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Man testifies about Maui beating he says was hate crime

A white man who says he was a victim of a hate crime when two Native Hawaiian men assaulted him while he was fixing up a home he purchased in their remote Maui village testified Wednesday that his attackers were racially motivated, even though he conceded that no racist comments can be heard in video taken during the 2014 beating.

Christopher Kunzelman said the men beat him and told him no white people would ever live in Kahakuloa village — a comment that’s not heard in the footage. Kaulana Alo-Kaonohi and Levi Aki Jr. are on trial for one federal count each of a hate crime. Their defense attorneys don’t deny the assault, but say their actions were motivated by Kunzelman’s entitled and disrespectful attitude — not his race.

Alo-Kaonohi and Aki punched, kicked and used a shovel to beat Kunzelman, leaving him with injuries including a concussion, two broken ribs and head and abdominal trauma, U.S. prosecutors said.

Under questioning by Salina Kanai, a federal defender for Alo-Kaonohi, Kunzelman acknowledged that the men were enraged about Kunzelman earlier cutting locks on village gates but made no mention of his race.

“He’s not talking about your skin color, he’s not talking about your race,” Kanai said of Alo-Kaonohi, who is heard in the video calling him “brah” and “buddy.”

Kanai said Alo-Kaonohi, during an expletive-laced tirade about the locks, didn’t call Kunzelman a “haole,” a Hawaiian word that can mean white person.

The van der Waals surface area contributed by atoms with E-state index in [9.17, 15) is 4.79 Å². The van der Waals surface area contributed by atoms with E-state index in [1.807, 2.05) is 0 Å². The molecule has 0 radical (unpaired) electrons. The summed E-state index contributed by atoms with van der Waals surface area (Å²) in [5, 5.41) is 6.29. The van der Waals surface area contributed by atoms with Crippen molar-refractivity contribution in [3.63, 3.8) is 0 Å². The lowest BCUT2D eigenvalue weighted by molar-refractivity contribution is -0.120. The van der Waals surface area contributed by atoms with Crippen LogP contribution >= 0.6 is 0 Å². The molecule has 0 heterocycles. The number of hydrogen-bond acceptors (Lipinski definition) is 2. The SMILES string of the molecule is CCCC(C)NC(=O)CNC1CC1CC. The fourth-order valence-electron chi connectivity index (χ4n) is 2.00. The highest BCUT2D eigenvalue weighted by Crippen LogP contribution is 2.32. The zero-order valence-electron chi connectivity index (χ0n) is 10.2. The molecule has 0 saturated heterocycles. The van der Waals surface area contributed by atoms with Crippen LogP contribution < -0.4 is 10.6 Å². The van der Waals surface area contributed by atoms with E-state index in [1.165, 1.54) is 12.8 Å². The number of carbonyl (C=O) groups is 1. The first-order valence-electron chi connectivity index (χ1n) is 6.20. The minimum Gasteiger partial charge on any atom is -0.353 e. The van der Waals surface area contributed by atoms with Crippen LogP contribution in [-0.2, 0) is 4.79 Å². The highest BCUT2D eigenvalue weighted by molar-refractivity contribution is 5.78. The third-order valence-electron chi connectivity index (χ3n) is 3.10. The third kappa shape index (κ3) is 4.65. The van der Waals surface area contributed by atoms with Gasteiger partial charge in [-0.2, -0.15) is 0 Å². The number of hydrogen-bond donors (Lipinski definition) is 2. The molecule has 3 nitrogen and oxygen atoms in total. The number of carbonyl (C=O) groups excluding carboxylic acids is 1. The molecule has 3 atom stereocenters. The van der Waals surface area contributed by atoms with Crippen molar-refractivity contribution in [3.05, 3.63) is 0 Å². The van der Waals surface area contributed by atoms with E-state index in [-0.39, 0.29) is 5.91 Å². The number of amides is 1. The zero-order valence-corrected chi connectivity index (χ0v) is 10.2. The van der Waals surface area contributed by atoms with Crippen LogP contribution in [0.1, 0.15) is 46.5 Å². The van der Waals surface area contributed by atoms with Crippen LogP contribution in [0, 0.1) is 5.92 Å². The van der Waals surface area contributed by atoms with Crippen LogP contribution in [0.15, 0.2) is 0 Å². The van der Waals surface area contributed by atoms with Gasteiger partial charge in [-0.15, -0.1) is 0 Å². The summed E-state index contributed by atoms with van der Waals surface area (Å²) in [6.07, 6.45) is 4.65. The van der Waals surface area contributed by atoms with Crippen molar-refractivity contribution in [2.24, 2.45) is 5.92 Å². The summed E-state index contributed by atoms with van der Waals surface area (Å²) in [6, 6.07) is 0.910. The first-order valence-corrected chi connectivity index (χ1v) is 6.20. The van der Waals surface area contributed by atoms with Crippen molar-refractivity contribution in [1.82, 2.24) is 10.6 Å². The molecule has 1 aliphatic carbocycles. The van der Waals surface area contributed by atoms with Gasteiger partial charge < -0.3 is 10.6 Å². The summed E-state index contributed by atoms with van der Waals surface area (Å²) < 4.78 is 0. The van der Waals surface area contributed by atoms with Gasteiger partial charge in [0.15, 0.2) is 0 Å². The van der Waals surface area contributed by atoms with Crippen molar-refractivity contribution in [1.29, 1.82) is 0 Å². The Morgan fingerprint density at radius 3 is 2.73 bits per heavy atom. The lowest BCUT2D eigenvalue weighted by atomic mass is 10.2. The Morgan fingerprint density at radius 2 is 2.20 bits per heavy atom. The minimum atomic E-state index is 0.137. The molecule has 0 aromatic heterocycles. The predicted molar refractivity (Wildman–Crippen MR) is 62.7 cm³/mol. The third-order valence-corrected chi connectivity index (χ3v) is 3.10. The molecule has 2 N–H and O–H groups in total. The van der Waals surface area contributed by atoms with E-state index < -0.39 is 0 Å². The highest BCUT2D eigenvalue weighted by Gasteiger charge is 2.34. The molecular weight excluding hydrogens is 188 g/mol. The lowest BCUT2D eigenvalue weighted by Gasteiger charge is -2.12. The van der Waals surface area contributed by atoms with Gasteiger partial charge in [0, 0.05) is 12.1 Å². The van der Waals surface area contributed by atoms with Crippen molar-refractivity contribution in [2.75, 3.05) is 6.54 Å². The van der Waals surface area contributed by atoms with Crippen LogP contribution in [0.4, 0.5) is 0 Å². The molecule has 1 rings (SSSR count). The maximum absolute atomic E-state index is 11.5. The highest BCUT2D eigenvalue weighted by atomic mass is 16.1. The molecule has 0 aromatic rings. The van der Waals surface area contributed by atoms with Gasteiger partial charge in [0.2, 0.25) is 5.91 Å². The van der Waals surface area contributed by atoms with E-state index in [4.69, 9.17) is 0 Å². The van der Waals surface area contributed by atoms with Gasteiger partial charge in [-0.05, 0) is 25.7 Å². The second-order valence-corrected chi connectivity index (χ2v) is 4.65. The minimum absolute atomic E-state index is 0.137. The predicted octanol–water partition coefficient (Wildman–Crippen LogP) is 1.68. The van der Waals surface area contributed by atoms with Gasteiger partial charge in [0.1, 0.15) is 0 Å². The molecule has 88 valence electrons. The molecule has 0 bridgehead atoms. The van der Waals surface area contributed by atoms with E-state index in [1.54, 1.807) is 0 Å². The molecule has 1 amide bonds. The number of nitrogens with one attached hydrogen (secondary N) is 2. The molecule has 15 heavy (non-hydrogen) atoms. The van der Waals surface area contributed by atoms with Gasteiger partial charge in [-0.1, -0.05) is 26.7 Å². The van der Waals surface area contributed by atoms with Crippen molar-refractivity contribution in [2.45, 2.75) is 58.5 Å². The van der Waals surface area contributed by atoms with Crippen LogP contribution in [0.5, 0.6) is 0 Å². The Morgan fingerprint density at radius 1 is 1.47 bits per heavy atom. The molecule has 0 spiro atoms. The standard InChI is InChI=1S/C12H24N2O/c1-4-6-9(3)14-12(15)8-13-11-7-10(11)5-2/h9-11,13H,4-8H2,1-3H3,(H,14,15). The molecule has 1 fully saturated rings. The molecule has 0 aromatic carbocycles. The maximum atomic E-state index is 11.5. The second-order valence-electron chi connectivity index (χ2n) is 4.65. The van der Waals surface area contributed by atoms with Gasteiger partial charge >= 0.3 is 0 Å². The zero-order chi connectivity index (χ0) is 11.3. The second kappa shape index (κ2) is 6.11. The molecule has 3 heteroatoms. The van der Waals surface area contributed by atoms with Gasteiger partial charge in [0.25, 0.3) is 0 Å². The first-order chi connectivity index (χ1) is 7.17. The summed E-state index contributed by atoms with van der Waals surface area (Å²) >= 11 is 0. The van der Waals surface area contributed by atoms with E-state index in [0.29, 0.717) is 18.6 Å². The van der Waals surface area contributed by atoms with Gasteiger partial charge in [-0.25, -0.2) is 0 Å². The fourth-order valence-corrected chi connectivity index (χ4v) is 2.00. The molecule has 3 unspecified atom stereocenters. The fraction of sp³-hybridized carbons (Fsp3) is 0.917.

Kunzelman responded, “Correct, not yet.”

More than five minutes into the incident, which was recorded by cameras on Kunzelman’s vehicle parked under the house, there was only one utterance of anything racial, Kanai said.

“You’s a haole, eh,” Aki said in the recording.

The video shows what is happening downstairs, including Aki pacing with a shovel on his shoulder. The video captures the sound coming from upstairs, where Kunzelman said he was beaten, but not any images.

What’s not audible in the video is the men calling him “haole” in a derogatory way and threatening to shoot him with his own gun, even though they were shouting, Kunzelman said.

Kunzelman testified that he and his wife decided to move to Maui from Scottsdale, Arizona, after she was diagnosed with multiple sclerosis. He said his wife loved the island.

A Hawaiian woman visited him in his dreams and told him to buy the dilapidated oceanfront house, he said, which he and his wife purchased sight unseen for $175,000 after coming across a listing for it online.

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